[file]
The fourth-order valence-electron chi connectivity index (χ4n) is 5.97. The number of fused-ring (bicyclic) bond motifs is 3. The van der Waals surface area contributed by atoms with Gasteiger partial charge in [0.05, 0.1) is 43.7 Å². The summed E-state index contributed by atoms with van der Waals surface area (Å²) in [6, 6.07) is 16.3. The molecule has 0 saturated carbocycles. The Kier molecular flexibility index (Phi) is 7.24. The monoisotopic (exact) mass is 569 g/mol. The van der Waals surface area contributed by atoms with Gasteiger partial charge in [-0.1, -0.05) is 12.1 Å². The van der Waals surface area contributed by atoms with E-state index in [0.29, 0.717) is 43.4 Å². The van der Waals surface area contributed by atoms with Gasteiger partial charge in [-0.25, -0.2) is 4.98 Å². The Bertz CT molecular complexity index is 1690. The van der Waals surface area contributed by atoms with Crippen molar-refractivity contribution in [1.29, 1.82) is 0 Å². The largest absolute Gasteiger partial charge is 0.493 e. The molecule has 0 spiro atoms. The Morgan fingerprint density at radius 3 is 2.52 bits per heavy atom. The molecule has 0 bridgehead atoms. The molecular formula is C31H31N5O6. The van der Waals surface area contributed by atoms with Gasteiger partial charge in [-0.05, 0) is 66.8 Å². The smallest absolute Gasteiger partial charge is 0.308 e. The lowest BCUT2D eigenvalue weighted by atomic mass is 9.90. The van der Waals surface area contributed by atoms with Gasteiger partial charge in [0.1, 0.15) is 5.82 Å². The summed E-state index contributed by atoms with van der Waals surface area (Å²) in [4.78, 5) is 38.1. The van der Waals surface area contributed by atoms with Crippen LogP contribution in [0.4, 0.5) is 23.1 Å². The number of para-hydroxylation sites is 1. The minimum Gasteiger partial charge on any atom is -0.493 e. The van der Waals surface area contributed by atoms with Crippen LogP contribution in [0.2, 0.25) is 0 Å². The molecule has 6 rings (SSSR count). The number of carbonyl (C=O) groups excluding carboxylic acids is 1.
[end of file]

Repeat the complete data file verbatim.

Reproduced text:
The fourth-order valence-electron chi connectivity index (χ4n) is 5.97. The number of fused-ring (bicyclic) bond motifs is 3. The van der Waals surface area contributed by atoms with Gasteiger partial charge in [0.05, 0.1) is 43.7 Å². The summed E-state index contributed by atoms with van der Waals surface area (Å²) in [6, 6.07) is 16.3. The molecule has 0 saturated carbocycles. The Kier molecular flexibility index (Phi) is 7.24. The monoisotopic (exact) mass is 569 g/mol. The van der Waals surface area contributed by atoms with Gasteiger partial charge in [-0.1, -0.05) is 12.1 Å². The van der Waals surface area contributed by atoms with E-state index in [0.29, 0.717) is 43.4 Å². The van der Waals surface area contributed by atoms with Gasteiger partial charge in [-0.25, -0.2) is 4.98 Å². The Bertz CT molecular complexity index is 1690. The van der Waals surface area contributed by atoms with Crippen molar-refractivity contribution in [1.29, 1.82) is 0 Å². The largest absolute Gasteiger partial charge is 0.493 e. The molecule has 0 spiro atoms. The Morgan fingerprint density at radius 3 is 2.52 bits per heavy atom. The molecule has 0 bridgehead atoms. The molecular formula is C31H31N5O6. The van der Waals surface area contributed by atoms with Gasteiger partial charge in [-0.05, 0) is 66.8 Å². The smallest absolute Gasteiger partial charge is 0.308 e. The lowest BCUT2D eigenvalue weighted by atomic mass is 9.90. The van der Waals surface area contributed by atoms with Gasteiger partial charge in [0.1, 0.15) is 5.82 Å². The summed E-state index contributed by atoms with van der Waals surface area (Å²) in [4.78, 5) is 38.1. The van der Waals surface area contributed by atoms with Crippen LogP contribution in [0.4, 0.5) is 23.1 Å². The number of para-hydroxylation sites is 1. The minimum Gasteiger partial charge on any atom is -0.493 e. The van der Waals surface area contributed by atoms with Crippen LogP contribution in [0.2, 0.25) is 0 Å². The molecule has 6 rings (SSSR count). The number of carbonyl (C=O) groups excluding carboxylic acids is 1.